A Secret Security Cabinet

A scrapped applience with a hollow body can become a secret security cabinet for your valuables, provided you make a few modifications.

| January/February 1983

According to statistics, an American home or apartment is burglarized every 20 seconds, and those folks who believe their residences aren't potential break-in targets are likely fooling themselves. The fact is, current crime trends indicate that "average" citizens are increasingly becoming the victims of a new wave of "proletariat plundering" which seems to thrive on the nonselective sacking of many households, rather than of just a few wealthy ones.

Of course, the most effective deterrents to home burglary include the use of security doors, windows, and hardware; door or window alarm systems; or sophisticated intrusion detectors. But the cost of such devices is often steep, if not downright prohibitive, and as many people are finding out from sad experience, locks stop only the honest thieves! So, since you likely can't guarantee the security of your dwelling, the next best thing is to hide the valuables within it. The made-from-trash security cabinet that MOTHER EARTH NEWS' Dennis Burkholder cobbled together would be pretty hard to beat for doing just that.

Besides costing only a few bucks to make (many of its parts, including the scrap water heater, are commonly junked items that most folks'd be glad to get rid of), we're willing to bet that this "undercover" work-a-day appliance — installed in the corner of your basement, laundry room, or utility closet — will attract no more attention than would ... well, an unobtrusive old hot water heater!

The secret of our hidden safe's success, you see, is that although it functions as a security cabinet (complete with a storage shelf and a lockable door), it looks just like a working heater, right down to its copper pipes and electrical service line. For convenience, though, the whole affair rests on hidden casters that allow the cylinder to be turned about-face to reveal a sheet-metal hatch cover that conceals the safe's access door.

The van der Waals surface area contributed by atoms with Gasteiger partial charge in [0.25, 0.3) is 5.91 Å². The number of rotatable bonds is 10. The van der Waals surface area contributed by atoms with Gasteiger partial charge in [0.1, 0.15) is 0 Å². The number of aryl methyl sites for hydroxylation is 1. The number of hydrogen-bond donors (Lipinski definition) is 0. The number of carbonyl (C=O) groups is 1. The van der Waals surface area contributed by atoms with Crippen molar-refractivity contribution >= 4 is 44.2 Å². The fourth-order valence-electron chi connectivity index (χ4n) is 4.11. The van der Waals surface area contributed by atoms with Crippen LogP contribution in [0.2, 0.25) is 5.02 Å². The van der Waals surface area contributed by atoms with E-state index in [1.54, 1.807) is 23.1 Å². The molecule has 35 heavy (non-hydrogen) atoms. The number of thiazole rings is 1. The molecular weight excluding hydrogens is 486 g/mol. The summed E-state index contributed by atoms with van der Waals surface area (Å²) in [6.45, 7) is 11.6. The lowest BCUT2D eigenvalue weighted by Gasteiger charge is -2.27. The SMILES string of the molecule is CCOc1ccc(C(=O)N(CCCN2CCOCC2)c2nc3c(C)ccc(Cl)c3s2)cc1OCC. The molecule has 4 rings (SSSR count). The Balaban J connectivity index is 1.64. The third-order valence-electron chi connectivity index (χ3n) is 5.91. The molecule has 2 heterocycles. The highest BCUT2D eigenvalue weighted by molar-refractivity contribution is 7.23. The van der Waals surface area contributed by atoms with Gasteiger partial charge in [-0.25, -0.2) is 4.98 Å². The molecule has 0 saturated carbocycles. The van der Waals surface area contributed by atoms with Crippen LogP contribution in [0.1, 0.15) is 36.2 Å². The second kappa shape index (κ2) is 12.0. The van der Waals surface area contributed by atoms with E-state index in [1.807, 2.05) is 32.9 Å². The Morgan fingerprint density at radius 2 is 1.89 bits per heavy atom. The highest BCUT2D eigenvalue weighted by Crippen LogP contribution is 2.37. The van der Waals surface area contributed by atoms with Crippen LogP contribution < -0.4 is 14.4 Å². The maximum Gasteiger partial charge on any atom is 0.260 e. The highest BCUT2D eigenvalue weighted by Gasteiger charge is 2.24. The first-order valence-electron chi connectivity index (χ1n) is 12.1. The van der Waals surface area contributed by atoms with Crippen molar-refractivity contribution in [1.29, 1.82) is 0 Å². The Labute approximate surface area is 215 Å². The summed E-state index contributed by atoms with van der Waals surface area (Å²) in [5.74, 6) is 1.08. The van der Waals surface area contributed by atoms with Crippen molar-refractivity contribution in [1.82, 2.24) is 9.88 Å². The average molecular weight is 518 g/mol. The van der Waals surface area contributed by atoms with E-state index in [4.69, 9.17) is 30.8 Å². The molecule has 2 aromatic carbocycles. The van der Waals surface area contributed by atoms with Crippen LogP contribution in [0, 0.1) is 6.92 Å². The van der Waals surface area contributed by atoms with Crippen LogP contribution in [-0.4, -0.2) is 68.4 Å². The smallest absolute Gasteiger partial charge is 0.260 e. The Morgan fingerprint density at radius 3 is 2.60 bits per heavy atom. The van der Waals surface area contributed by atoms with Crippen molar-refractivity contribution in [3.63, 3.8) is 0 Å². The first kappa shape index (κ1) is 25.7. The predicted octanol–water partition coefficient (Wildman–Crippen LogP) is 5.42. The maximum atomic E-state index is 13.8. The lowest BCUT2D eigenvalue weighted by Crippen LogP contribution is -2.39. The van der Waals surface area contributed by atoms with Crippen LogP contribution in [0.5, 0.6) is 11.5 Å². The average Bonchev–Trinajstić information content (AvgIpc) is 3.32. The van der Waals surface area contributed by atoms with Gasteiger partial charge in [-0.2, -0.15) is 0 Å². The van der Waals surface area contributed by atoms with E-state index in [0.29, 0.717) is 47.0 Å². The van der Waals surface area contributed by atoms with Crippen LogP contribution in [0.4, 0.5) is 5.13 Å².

To fabricate your own, you'll need (of course) a defunct electric water heater, with its skin and all its fittings intact (we used a 40-gallon job, though any size will do if large storage capacity isn't a concern), a couple of panel (or hasp) locks, six magnetic cabinet latches, a strip of sheet metal measuring 3" x 9", a 1" x 14" piece of 1/8" flat stock, a 1 1/16" x 29" continuous hinge (or several butt hinges), five roller-skate wheels, and a hunk of 1/2" plywood large enough to serve as an inside shelf.

The required hardware includes five 1/4" x 1 1/2" bolts with double nuts, two dozen 1/8" x 1/4" pop rivets or No. 5 x 1/4" machine screws, and — if you don't have access to a welder — fasteners to secure the hinges, stops, and support tabs.

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